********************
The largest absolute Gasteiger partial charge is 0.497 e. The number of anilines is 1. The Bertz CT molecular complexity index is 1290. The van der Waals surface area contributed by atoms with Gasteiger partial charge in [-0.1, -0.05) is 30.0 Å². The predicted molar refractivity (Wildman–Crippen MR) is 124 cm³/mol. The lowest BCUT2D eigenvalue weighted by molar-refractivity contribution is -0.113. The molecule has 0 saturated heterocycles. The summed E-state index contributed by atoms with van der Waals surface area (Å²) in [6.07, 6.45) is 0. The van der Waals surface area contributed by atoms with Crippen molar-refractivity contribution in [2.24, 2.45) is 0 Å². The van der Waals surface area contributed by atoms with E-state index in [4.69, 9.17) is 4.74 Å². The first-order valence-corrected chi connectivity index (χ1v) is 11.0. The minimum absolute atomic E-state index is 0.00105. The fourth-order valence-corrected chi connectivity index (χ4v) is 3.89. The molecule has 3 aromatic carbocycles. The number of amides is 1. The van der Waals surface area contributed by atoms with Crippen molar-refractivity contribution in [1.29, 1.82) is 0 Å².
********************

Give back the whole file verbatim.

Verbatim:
The largest absolute Gasteiger partial charge is 0.497 e. The number of anilines is 1. The Bertz CT molecular complexity index is 1290. The van der Waals surface area contributed by atoms with Gasteiger partial charge in [-0.1, -0.05) is 30.0 Å². The predicted molar refractivity (Wildman–Crippen MR) is 124 cm³/mol. The lowest BCUT2D eigenvalue weighted by molar-refractivity contribution is -0.113. The molecule has 0 saturated heterocycles. The summed E-state index contributed by atoms with van der Waals surface area (Å²) in [6.07, 6.45) is 0. The van der Waals surface area contributed by atoms with Crippen molar-refractivity contribution in [2.24, 2.45) is 0 Å². The van der Waals surface area contributed by atoms with E-state index in [4.69, 9.17) is 4.74 Å². The first-order valence-corrected chi connectivity index (χ1v) is 11.0. The minimum absolute atomic E-state index is 0.00105. The fourth-order valence-corrected chi connectivity index (χ4v) is 3.89. The molecule has 3 aromatic carbocycles. The number of amides is 1. The van der Waals surface area contributed by atoms with Crippen molar-refractivity contribution in [1.29, 1.82) is 0 Å².